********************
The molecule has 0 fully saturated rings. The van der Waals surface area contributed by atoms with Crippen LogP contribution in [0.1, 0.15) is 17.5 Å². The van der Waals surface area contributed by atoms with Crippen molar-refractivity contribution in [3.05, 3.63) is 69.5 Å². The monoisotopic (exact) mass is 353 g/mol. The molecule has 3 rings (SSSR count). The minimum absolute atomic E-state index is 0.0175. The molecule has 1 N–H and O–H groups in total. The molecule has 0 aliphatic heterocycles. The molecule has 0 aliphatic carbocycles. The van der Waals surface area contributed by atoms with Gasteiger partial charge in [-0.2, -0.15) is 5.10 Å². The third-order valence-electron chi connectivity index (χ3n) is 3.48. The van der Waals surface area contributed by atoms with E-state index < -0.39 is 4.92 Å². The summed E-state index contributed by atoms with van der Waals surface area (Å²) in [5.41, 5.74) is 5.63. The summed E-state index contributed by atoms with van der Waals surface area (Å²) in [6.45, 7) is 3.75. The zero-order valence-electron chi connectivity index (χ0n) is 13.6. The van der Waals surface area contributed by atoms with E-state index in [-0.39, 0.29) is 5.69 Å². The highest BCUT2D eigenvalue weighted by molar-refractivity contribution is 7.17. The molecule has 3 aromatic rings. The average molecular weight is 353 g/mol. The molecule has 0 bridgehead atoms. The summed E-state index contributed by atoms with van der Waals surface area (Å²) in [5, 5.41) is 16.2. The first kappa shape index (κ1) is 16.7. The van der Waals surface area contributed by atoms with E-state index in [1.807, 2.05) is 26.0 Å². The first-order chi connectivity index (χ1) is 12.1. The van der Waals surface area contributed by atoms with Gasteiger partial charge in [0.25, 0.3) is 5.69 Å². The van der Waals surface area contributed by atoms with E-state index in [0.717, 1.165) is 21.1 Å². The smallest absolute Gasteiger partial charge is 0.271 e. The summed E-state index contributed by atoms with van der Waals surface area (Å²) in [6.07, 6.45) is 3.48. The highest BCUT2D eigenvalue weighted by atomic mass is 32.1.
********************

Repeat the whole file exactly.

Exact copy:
The molecule has 0 fully saturated rings. The van der Waals surface area contributed by atoms with Crippen LogP contribution in [0.1, 0.15) is 17.5 Å². The van der Waals surface area contributed by atoms with Crippen molar-refractivity contribution in [3.05, 3.63) is 69.5 Å². The monoisotopic (exact) mass is 353 g/mol. The molecule has 3 rings (SSSR count). The minimum absolute atomic E-state index is 0.0175. The molecule has 1 N–H and O–H groups in total. The molecule has 0 aliphatic heterocycles. The molecule has 0 aliphatic carbocycles. The van der Waals surface area contributed by atoms with Gasteiger partial charge in [-0.2, -0.15) is 5.10 Å². The third-order valence-electron chi connectivity index (χ3n) is 3.48. The van der Waals surface area contributed by atoms with E-state index < -0.39 is 4.92 Å². The summed E-state index contributed by atoms with van der Waals surface area (Å²) in [5.41, 5.74) is 5.63. The summed E-state index contributed by atoms with van der Waals surface area (Å²) in [6.45, 7) is 3.75. The zero-order valence-electron chi connectivity index (χ0n) is 13.6. The van der Waals surface area contributed by atoms with E-state index in [-0.39, 0.29) is 5.69 Å². The highest BCUT2D eigenvalue weighted by molar-refractivity contribution is 7.17. The molecule has 3 aromatic rings. The average molecular weight is 353 g/mol. The molecule has 0 bridgehead atoms. The summed E-state index contributed by atoms with van der Waals surface area (Å²) in [5, 5.41) is 16.2. The first kappa shape index (κ1) is 16.7. The van der Waals surface area contributed by atoms with E-state index in [1.807, 2.05) is 26.0 Å². The first-order chi connectivity index (χ1) is 12.1. The van der Waals surface area contributed by atoms with Gasteiger partial charge in [0.25, 0.3) is 5.69 Å². The van der Waals surface area contributed by atoms with E-state index in [0.717, 1.165) is 21.1 Å². The smallest absolute Gasteiger partial charge is 0.271 e. The summed E-state index contributed by atoms with van der Waals surface area (Å²) in [6.07, 6.45) is 3.48. The highest BCUT2D eigenvalue weighted by atomic mass is 32.1.